The crest on the front of Jake Hamilton's hockey sweater isn't overly complicated and yet represents more than meets the eye.
Look closely and the insignias from four local high schools emerge, speaking to the diversity that exists among Hamilton and his teammates. But printed atop the shield, embroidered letters spell K-I-N-G-S – a team name that links everything together, speaking to the unity that has been created in one of the area's more unique hockey programs.
It's a program built from scratch, assembling on-ice talent from Hampshire, Jacobs, Huntley and Dundee-Crown. Like any other organic product, the Kings have endured periods of growing pains and struggle. Over time, though, there has been maturity and growth, helping shape the Kings into a hockey program that is quickly becoming one not to be taken lightly.
Producing success hasn't come easy. Not for the coaching staff that assembled the Kings or for the players who once fought against one another on almost a daily basis but who have jelled into a cohesive unit.
The proof, it turns out, lies in the crest on the front of Jake Hamilton's sweater.
"My motto has always been, 'Play for the name on the front of the jersey – not the one on the back,'" said Hamilton, a junior defenseman and captain who attends Jacobs. "It's a good thing to go by because it doesn't matter where you come from, because as long as you're playing for all the schools on the front (of the sweater), you're playing together."
And playing together – for about 75 games a year – has played a major role in transforming the Kings into who they are today. Unlike many hockey programs, which compete together during the high school season before breaking up for the club season, the Kings choose to stick together for both.
Maintaining the same roster throughout the year has proved beneficial not only in building team chemistry among players who come from a variety of backgrounds – both on and off the ice – but also for Kings coach Joe Fell. The carry-over allows Fell to use his coaching style and game strategy while also relying on some of the on-ice combinations to ensure success during both the high school and club seasons.
"Your coaching philosophy, your system, your skill development – all of that is coming from the same coaching staff, and so they're all being drilled and they're all being taught and they're all implementing and they're all learning together," said Fell, who played hockey at the Air Force Academy and worked as the Blackhawks' video coach from 1995 to 1998. "So that extra game and practice time with the same kids absolutely promotes team chemistry.
"It's huge in their development."
The cohesiveness, however, wasn't always there.
In building the program, coaches took players from the four high schools. Although that gave the Kings a larger talent pool to draw from, it also meant taking kids just settling into their respective high school environments and throwing them together into something new.
Differences quickly became apparent, which led to conflicts that Hamilton said were almost inevitable. On a regular basis last year, disagreements routinely broke out on the bench as players trying to meld together as a unit sometimes had difficulty working through individual differences.
"There was no picking each other up," said junior co-captain and center Evan Page, who attends Hampshire. "It was more like, 'You [stink] at this, you [stink] at that, you're terrible."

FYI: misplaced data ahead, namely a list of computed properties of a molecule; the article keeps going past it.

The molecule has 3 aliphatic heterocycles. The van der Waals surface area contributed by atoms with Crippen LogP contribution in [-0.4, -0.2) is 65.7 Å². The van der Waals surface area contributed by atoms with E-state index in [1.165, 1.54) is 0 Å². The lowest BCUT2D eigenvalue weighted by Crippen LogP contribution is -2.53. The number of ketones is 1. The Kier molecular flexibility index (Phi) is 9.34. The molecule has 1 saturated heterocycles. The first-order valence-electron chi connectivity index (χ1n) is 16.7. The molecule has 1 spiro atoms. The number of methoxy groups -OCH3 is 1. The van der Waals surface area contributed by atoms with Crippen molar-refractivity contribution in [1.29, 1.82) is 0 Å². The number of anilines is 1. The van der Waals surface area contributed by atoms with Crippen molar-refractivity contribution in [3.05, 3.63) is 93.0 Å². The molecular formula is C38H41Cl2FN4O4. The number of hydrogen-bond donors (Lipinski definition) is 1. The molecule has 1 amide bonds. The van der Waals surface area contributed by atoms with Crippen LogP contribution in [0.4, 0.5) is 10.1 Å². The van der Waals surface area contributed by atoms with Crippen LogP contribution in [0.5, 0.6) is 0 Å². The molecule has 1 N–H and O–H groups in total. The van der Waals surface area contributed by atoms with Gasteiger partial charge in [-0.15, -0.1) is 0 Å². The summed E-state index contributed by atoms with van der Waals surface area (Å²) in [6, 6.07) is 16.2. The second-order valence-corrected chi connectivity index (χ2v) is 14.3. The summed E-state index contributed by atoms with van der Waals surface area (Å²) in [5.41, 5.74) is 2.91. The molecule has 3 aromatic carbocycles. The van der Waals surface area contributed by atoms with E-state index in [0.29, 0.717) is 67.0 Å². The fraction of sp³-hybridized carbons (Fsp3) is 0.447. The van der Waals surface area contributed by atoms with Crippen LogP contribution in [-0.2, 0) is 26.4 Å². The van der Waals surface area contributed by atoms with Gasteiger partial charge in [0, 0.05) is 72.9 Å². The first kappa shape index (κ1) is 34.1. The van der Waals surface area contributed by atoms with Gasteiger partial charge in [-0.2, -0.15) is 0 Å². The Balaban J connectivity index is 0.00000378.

Fell and his staff had to work swiftly to change the environment, creating one in which differences among players dwindled in exchange for a team-first setting. In the matter of a year, Page said he noticed a completely different on-ice product – one in which chemistry overshadowed individuality.
"Now, when some one messes up, a captain or a coach will come up to them and will tell them what they did wrong, tell them what they did right and will tell them how to improve," Page said. "Then, they'll go out there the next shift and do it right and everyone will tell them, 'Good job.'
"I think that's why we're excelling as a team."
The Kings made a marked improvement from their first high school year to their second, winning 18 games in their inaugural varsity season after starting with two JV teams the year before. The Kings are now in their spring season, using much of the same roster as they did over the winter to help the program take the next step forward. By the time the fall season rolls around – and when players such as Page and Hamilton will be high school seniors – the years of building the program will really start to pay off.
Gone are the days when players were forced to skate extra to make up for player altercations that disrupted practices. In its place is a team that has found common ground despite all of the individual differences.
Now, rather than playing for the individual school logos embedded into the team's crest, the Kings play for those five letters stretched across the front of the sweater.
Getting the Kings there, Fell said, was more difficult than he first anticipated. But after getting the program through some rough patches, Fell has seen things start to come together and emerge into the kind of team he envisioned when he arrived.
"In hockey, that brotherhood you develop with your teammates is something you don't find in other walks of life," Fell said. "Off the ice, they're all thick as thieves, and I think that really helps when you're talking about building those little nuances of your team.
"But with us, it's team first."